VIENNA JULY 2017
A personal account of a short visit, by Doreen
On our way to the
European Youth Championships in Samorin Slovakia we stopped in Vienna.
Initially I didn’t want to visit Vienna as I well remember that on our
visit a number of years ago we heard a group of people singing a Nazi
far from our hotel. And I recall pictures of the enthusiastic
reaction of the
the annexation of Austria by Hitler in 1938.
Our hotel was in the
Jewish Quarter near the only synagogue to survive Kristalnacht. The
was connected to buildings on either side and unlike other
not burnt for fear of damaging the adjoining buildings. The square in
front of our hotel is
Judenplatz where there is a plaque remembering two Jews killed during a
attack in 1981 on their way to a barmitzvah ceremony at the synagogue. There is a huge community centre there as well.
We visited the Jewish
Museum. For many years
anti-Semitism was rife in Vienna after WWII
until Michael Haupt became mayor in 1994 and acknowledged Vienna’s
responsibility in the destruction of Viennese Jewry.
Today the Jewish Community has about 8,000
members. Interestingly enough about a third of the community are Jews
Bukhara Turkmenistan who emigrated to
Israel but eventually chose to settle in Vienna. During
our two days in Vienna I saw only one
man with a kipa; on our second day we heard a lot of Hebrew –
Theodor Herzl lived in Vienna where he was a
journalist for the Neue Freie Presse. He was sent to Paris to cover the
trial of Alfred Dreyfuss wrongly accused of treason. When he heard the
crowds screaming "Death to the Jews" he changed his whole outlook on
the solution to the 'Jewish Question,' becoming
the father of modern political Zionism.
He was buried in Vienna in
1904. In his will he asked that should a Jewish State be founded that
his body be interred in Jerusalem. In an emotional ceremony his body
was brought to Mount Herzl in Jerusalem in 1949 with representatives
from all the Jewish villages bringing soil to cover his grave.
At the Jewish museum in Vienna Theodore
Herzl’s bicycle is displayed as well as a
picture of him
with his bicycle in 1902 – not the severe statesman we know from the
poster of him in front of the walls of Jerusalem
The other thing that caught our attention was a
map dated 1529
one of the two Turkish sieges on Vienna. The failure of the first siege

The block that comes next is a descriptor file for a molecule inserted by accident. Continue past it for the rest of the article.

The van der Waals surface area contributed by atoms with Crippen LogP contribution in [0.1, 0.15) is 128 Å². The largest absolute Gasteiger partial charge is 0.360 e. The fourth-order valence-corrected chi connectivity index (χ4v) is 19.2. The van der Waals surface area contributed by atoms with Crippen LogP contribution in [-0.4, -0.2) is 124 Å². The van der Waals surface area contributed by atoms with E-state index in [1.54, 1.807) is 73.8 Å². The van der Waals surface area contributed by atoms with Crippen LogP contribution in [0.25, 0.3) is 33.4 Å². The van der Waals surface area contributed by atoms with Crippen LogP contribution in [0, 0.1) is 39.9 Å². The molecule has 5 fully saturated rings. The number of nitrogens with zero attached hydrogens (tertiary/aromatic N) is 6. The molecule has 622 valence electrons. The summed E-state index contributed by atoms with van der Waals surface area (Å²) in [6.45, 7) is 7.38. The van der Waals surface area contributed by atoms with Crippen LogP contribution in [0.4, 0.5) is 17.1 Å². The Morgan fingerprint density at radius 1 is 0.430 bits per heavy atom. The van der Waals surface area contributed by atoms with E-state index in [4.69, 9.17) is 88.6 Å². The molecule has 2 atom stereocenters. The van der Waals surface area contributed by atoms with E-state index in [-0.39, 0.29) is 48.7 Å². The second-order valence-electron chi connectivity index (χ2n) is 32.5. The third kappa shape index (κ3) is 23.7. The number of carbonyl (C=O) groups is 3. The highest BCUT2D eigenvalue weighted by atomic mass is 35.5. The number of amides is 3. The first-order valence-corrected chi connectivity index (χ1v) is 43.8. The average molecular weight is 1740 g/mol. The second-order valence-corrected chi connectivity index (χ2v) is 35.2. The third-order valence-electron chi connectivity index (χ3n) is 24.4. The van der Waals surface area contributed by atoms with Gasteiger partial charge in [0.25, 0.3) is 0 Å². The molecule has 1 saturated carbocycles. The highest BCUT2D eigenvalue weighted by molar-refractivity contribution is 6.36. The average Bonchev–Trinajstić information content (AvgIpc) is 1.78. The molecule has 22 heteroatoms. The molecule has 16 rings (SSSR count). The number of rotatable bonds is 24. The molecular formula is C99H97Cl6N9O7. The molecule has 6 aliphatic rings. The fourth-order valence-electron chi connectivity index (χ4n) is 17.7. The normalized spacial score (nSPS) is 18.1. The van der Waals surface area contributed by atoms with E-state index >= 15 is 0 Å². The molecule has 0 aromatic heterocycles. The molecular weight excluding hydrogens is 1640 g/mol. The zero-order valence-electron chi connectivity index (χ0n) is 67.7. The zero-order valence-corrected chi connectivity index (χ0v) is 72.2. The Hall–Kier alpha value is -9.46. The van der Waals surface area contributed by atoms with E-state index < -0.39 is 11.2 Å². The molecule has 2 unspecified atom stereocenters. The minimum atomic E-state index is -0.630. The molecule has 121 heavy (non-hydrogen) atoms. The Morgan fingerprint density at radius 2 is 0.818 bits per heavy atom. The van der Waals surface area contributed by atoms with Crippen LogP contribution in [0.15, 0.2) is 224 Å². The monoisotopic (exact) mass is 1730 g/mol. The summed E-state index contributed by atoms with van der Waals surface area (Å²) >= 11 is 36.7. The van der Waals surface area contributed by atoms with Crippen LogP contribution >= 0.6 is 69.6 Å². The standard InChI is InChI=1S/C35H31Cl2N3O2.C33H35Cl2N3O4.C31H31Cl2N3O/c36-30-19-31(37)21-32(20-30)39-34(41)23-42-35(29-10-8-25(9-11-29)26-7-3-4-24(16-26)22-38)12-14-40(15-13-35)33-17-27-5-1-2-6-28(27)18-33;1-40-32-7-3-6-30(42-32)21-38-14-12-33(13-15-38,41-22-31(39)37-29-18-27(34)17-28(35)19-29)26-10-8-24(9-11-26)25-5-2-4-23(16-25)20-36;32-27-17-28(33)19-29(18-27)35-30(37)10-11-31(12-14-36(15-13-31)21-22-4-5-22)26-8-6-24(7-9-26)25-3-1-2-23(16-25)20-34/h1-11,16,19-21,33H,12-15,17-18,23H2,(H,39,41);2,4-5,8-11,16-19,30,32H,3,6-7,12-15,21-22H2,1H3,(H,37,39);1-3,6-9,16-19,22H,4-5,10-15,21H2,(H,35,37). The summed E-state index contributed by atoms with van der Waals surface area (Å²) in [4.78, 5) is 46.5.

stop to Turkish expansion under Suleiman the Magnificent (the man who
walls we see around the Old City of Jerusalem today) who had already
annexed part of Hungary.
Near our hotel was Daniel Moser,
the best coffee in Vienna. It also
happened to have delicious bagels and mozzarella but best of all was
by the toilets!
I visited Vienna
Secession, which was an art movement formed
in the late 1800’s. Its first president was Gustav Klimt.
“The Kiss” and his other paintings are all over Vienna, on coffee cups,
dishes, scarves, umbrellas
posters. The Kiss is in Belvedere a palace we didn’t manage to visit
but his 1902 frieze interpreting
Symphony is in the Secession
The end of the symphony expresses man’s yearning
for happiness with the choir singing Friedrich
To Joy ending with “This Kiss to the Whole World.”
Another part of the frieze entitiled ‘Intemperance’
with its fat lady particularly
spoke to me - but the last scene of Ode to Joy is more famous!
We managed to attend a
performance of Piber Meets Vienna to see the Lippizan horses at the
Riding School winter quarters. The stallion pageant is performed only
in winter, while
summer the mares with their foals give a performance in this amazing
back to 1792 to the reign of Emperor Charles VI.
the young horses were dark brown,
surprising as their parents are all white. It seems that they are born
brown but shed their hair which gradually turns white. When we approach
we are always warned not to put our hands near their mouths because
bite. Here the foals were frisky but the mares were very gentle and
audience to pat them.
Besides walking a lot
through the beautiful streets of Vienna we did a lot of eating! A fun place is Naschmarket – a long narrow
food market with a vast array of restaurants and stalls selling many
At a fine dining
restaurant overlooking the Danube River, I choose fish wrapped in a
while Eitan chose ….. Vienna Schnitzel.
His verdict: when in Vienna eat sausages from the street stalls.
the other hand was on a quest to find the perfect frozen yoghurt,
But wait, what about
the Mozart chocolates sold everywhere? Feeling very virtuous we didn’t
after all they are sold all over the world. But Sacher Torte? I stood
queue in the boiling sun to get a table at the Sacher Café, home
to the Original
Sacher Torte. It was good but not amazing so we had to go to the nearby
the next day to try their version of Sacher Torte. The Original Sacher
Torte is based on a secret recipe from 1832 which is kept in a safe. It
details the ingredients as well as the order of the various chocolates
needed in the 34 different steps to make the cake which when
baked is spread with
apricot jam and covered with a firm chocolate icing.
eaten one of the 360,000 big slices made every year, my verdict: when
Vienna eat apfelstrudel.
Vienna in summer is a place of
outdoor coffee houses and cafes and beautiful shopping areas. It
demands more time than we had to attend a concert of Mozart's music,
to enjoy a boat ride on the Danube, to visit Sigmund Freud’s
house or the towering St Stephen's Cathedral which always
gave us our bearings, or to visit the excellent art
museums, Hundertwasserhaus and villages, and of course “the Kiss” by
Klimt at the Belvedere Palace.
In the end,
despite my initial misgivings, I
decided Vienna was well worth another visit.